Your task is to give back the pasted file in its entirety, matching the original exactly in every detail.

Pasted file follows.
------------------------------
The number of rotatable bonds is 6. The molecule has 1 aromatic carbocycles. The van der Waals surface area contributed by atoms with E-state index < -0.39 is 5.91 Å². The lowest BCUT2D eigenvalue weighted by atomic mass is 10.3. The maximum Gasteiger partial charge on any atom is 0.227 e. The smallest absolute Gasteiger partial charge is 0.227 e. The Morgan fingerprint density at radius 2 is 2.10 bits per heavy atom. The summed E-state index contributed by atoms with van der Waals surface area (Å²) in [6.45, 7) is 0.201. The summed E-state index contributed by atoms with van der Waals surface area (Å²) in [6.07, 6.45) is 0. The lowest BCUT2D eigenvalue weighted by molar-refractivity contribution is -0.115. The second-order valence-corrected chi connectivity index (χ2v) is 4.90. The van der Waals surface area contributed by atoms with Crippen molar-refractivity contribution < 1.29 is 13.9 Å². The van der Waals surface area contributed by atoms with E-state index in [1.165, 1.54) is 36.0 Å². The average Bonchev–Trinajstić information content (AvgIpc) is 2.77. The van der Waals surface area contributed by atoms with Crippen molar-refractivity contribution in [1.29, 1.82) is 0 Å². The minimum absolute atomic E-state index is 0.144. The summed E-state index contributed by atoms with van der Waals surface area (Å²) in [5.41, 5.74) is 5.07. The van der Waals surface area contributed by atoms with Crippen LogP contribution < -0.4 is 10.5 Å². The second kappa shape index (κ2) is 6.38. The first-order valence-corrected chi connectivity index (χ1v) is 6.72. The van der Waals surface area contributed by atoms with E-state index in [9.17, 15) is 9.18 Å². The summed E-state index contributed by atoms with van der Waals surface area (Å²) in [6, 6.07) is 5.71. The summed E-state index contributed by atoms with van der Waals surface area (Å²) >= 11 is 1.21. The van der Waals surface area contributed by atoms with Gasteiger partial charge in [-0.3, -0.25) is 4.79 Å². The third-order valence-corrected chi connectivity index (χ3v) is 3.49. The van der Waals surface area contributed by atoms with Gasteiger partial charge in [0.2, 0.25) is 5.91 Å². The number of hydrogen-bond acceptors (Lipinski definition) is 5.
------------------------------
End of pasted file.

The number of rotatable bonds is 6. The molecule has 1 aromatic carbocycles. The van der Waals surface area contributed by atoms with E-state index < -0.39 is 5.91 Å². The lowest BCUT2D eigenvalue weighted by atomic mass is 10.3. The maximum Gasteiger partial charge on any atom is 0.227 e. The smallest absolute Gasteiger partial charge is 0.227 e. The Morgan fingerprint density at radius 2 is 2.10 bits per heavy atom. The summed E-state index contributed by atoms with van der Waals surface area (Å²) in [6.45, 7) is 0.201. The summed E-state index contributed by atoms with van der Waals surface area (Å²) in [6.07, 6.45) is 0. The lowest BCUT2D eigenvalue weighted by molar-refractivity contribution is -0.115. The second-order valence-corrected chi connectivity index (χ2v) is 4.90. The van der Waals surface area contributed by atoms with Crippen molar-refractivity contribution < 1.29 is 13.9 Å². The van der Waals surface area contributed by atoms with E-state index in [1.165, 1.54) is 36.0 Å². The average Bonchev–Trinajstić information content (AvgIpc) is 2.77. The van der Waals surface area contributed by atoms with Crippen molar-refractivity contribution in [1.29, 1.82) is 0 Å². The minimum absolute atomic E-state index is 0.144. The summed E-state index contributed by atoms with van der Waals surface area (Å²) in [5.41, 5.74) is 5.07. The van der Waals surface area contributed by atoms with Crippen LogP contribution < -0.4 is 10.5 Å². The second kappa shape index (κ2) is 6.38. The first-order valence-corrected chi connectivity index (χ1v) is 6.72. The van der Waals surface area contributed by atoms with E-state index in [9.17, 15) is 9.18 Å². The summed E-state index contributed by atoms with van der Waals surface area (Å²) in [6, 6.07) is 5.71. The summed E-state index contributed by atoms with van der Waals surface area (Å²) >= 11 is 1.21. The van der Waals surface area contributed by atoms with Gasteiger partial charge in [-0.3, -0.25) is 4.79 Å². The third-order valence-corrected chi connectivity index (χ3v) is 3.49. The van der Waals surface area contributed by atoms with Gasteiger partial charge in [0.2, 0.25) is 5.91 Å². The number of hydrogen-bond acceptors (Lipinski definition) is 5.